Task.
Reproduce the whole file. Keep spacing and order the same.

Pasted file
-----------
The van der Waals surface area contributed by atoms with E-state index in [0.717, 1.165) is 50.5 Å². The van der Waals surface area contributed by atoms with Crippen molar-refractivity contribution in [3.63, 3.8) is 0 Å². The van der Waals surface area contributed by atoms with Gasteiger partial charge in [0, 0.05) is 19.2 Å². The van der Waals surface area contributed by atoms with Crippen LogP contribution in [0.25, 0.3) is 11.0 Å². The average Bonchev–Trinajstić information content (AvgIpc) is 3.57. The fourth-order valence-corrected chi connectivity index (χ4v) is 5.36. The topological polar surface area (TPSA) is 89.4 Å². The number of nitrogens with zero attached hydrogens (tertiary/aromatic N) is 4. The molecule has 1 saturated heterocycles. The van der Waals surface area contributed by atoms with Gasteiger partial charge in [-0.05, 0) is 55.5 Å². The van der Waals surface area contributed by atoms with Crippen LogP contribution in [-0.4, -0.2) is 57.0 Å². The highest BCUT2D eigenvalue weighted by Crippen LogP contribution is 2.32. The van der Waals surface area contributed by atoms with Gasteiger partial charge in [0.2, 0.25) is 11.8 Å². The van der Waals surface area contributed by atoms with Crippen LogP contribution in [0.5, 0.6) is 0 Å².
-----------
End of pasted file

The van der Waals surface area contributed by atoms with E-state index in [0.717, 1.165) is 50.5 Å². The van der Waals surface area contributed by atoms with Crippen molar-refractivity contribution in [3.63, 3.8) is 0 Å². The van der Waals surface area contributed by atoms with Gasteiger partial charge in [0, 0.05) is 19.2 Å². The van der Waals surface area contributed by atoms with Crippen LogP contribution in [0.25, 0.3) is 11.0 Å². The average Bonchev–Trinajstić information content (AvgIpc) is 3.57. The fourth-order valence-corrected chi connectivity index (χ4v) is 5.36. The topological polar surface area (TPSA) is 89.4 Å². The number of nitrogens with zero attached hydrogens (tertiary/aromatic N) is 4. The molecule has 1 saturated heterocycles. The van der Waals surface area contributed by atoms with Gasteiger partial charge in [-0.05, 0) is 55.5 Å². The van der Waals surface area contributed by atoms with Crippen LogP contribution in [-0.4, -0.2) is 57.0 Å². The highest BCUT2D eigenvalue weighted by Crippen LogP contribution is 2.32. The van der Waals surface area contributed by atoms with Gasteiger partial charge in [0.2, 0.25) is 11.8 Å². The van der Waals surface area contributed by atoms with Crippen LogP contribution in [0.5, 0.6) is 0 Å².